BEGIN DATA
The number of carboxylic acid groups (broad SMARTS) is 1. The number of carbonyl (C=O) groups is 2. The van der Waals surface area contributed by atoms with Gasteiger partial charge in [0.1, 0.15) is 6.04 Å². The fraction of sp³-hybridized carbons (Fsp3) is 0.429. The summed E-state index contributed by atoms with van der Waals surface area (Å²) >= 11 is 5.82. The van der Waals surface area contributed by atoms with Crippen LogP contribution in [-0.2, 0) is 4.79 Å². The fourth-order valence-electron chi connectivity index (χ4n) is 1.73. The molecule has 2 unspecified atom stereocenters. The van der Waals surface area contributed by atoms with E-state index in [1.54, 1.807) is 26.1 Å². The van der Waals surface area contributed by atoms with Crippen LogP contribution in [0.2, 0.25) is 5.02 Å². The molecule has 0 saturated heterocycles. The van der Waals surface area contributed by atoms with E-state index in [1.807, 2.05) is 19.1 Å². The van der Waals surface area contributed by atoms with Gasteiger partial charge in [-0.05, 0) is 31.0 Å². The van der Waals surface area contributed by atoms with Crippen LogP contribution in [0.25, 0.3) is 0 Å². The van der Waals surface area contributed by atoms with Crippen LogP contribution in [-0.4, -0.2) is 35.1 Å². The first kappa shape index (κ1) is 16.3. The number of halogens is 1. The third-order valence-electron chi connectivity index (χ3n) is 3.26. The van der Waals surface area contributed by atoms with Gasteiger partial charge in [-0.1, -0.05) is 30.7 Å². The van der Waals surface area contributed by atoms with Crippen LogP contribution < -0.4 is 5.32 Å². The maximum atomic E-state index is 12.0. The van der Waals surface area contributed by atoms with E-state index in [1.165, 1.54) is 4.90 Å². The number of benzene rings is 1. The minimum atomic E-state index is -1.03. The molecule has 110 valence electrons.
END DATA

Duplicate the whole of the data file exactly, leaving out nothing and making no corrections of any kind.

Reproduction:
The number of carboxylic acid groups (broad SMARTS) is 1. The number of carbonyl (C=O) groups is 2. The van der Waals surface area contributed by atoms with Gasteiger partial charge in [0.1, 0.15) is 6.04 Å². The fraction of sp³-hybridized carbons (Fsp3) is 0.429. The summed E-state index contributed by atoms with van der Waals surface area (Å²) >= 11 is 5.82. The van der Waals surface area contributed by atoms with Crippen LogP contribution in [-0.2, 0) is 4.79 Å². The fourth-order valence-electron chi connectivity index (χ4n) is 1.73. The molecule has 2 unspecified atom stereocenters. The van der Waals surface area contributed by atoms with E-state index in [1.54, 1.807) is 26.1 Å². The van der Waals surface area contributed by atoms with Crippen LogP contribution in [0.2, 0.25) is 5.02 Å². The molecule has 0 saturated heterocycles. The van der Waals surface area contributed by atoms with E-state index in [1.807, 2.05) is 19.1 Å². The van der Waals surface area contributed by atoms with Gasteiger partial charge in [-0.05, 0) is 31.0 Å². The van der Waals surface area contributed by atoms with Crippen LogP contribution in [0.25, 0.3) is 0 Å². The van der Waals surface area contributed by atoms with Crippen LogP contribution in [-0.4, -0.2) is 35.1 Å². The first kappa shape index (κ1) is 16.3. The number of halogens is 1. The third-order valence-electron chi connectivity index (χ3n) is 3.26. The van der Waals surface area contributed by atoms with Gasteiger partial charge in [-0.1, -0.05) is 30.7 Å². The van der Waals surface area contributed by atoms with Crippen LogP contribution < -0.4 is 5.32 Å². The maximum atomic E-state index is 12.0. The van der Waals surface area contributed by atoms with E-state index in [1.165, 1.54) is 4.90 Å². The number of benzene rings is 1. The minimum atomic E-state index is -1.03. The molecule has 110 valence electrons.